Anomie in a World of Social Media

04/24/2012 04:01 pm ET | Updated Jun 24, 2012

Facebook, Twitter and an almost fully-connected world of the Internet, computers, smartphones and cell phones have surely changed how people relate to the world around them and how they feel about themselves.

Some wired people feel reassured that they are part of an ever-larger, albeit synthetic, crowd of friends. Others strangely feel lonelier as they imagine that the legions of people they are connected to do not really "get" them.

More than 50 years ago (long before the Internet), French sociologist Emile Durkheim gave a name to that kind of crowd loneliness -- "anomie." That state of mind was believed to be often at the root of social unrest as well as describing disaffected people who are more than normally susceptible to being misled by misguided people.

So this condition is not altogether new, although the Internet may have amped it up a few notches.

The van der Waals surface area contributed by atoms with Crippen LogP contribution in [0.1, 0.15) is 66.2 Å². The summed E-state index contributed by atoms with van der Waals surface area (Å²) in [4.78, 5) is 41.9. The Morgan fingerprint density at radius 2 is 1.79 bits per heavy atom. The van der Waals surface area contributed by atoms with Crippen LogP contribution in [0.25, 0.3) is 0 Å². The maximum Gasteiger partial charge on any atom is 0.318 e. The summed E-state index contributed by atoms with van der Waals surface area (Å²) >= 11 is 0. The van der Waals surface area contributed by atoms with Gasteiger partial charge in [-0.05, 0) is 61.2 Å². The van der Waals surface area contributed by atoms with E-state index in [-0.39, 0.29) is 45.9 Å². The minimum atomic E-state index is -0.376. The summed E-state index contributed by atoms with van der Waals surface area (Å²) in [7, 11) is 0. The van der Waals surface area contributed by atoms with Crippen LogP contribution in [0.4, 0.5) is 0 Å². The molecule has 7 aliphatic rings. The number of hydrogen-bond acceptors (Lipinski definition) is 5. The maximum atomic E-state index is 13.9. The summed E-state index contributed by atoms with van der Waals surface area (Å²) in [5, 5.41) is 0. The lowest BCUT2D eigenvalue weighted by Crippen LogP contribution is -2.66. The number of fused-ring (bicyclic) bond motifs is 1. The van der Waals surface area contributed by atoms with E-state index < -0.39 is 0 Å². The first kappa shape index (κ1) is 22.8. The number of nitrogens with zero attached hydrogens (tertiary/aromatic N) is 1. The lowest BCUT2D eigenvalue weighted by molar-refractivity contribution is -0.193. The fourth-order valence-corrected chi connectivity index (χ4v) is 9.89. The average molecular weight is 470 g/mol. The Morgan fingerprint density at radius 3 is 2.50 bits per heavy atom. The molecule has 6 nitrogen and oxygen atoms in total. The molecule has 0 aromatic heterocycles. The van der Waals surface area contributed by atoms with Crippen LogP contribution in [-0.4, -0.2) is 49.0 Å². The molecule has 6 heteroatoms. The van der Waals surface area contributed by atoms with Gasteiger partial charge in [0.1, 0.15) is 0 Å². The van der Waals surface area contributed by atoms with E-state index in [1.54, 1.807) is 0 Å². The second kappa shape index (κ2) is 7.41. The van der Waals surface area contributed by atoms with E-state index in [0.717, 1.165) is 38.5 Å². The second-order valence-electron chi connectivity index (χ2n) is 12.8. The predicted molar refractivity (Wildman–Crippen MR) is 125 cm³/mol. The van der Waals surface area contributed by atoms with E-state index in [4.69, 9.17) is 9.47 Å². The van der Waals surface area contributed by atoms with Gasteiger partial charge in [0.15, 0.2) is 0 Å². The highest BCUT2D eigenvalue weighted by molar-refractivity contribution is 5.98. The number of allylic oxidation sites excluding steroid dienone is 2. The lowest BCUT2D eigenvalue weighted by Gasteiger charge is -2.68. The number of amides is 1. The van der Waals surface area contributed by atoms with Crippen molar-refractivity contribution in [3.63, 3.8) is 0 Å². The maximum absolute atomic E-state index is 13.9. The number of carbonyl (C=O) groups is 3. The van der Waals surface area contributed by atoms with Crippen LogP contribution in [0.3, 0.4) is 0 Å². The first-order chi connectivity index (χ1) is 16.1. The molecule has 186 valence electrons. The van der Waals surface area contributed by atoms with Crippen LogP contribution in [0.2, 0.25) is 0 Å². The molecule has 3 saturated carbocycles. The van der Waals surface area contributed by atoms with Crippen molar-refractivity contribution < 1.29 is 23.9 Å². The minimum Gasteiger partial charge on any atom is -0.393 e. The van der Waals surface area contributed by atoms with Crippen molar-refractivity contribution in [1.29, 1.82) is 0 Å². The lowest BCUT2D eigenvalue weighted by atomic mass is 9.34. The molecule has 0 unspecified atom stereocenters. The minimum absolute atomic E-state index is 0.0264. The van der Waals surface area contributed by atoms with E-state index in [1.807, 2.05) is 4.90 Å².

In the late 1970s a youngish Russian couple came to live and work in Washington, D.C. The husband was a Soviet foreign policy expert who worked with a U.S. think tank. His wife was a language instructor. When asked how one could know where their real loyalty lay, she said, "You cannot know for sure. Therefore assume the worst and you can be safe."

She went on to say that in the Soviet Union, at that time, few people had more than a couple of "good" friends. Her definition of a good friend was someone you could absolutely trust with your secrets. Ordinary friends could get you into serious trouble -- even unintentionally -- with the police. Accordingly, people had few friends and many acquaintances.

With today's proliferation of Internet friends on Facebook particularly, things become seriously distorted. People routinely post the doings and pictures of their daily lives for their hundreds or even thousands of friends. It is quite common now for single people thousands of miles apart to "date" on the Internet -- and even marry -- and then meet, with the kind of spotty results one might expect.

Instead of old-fashioned "anomie" today, people are experiencing magnification of their sensibilities both positively and negatively. Human psychological balance is at the root of health, happiness and success. Both the amplitude and frequency of imbalance brought on by modern social media is, or should be, of concern.

No one serious is interested in having governmental rules for how people should manage their lives in the Internet age. That said, it might be a good idea for more reporting of how lives are becoming distorted and helped by the Internet, which might illuminate both risks and opportunities.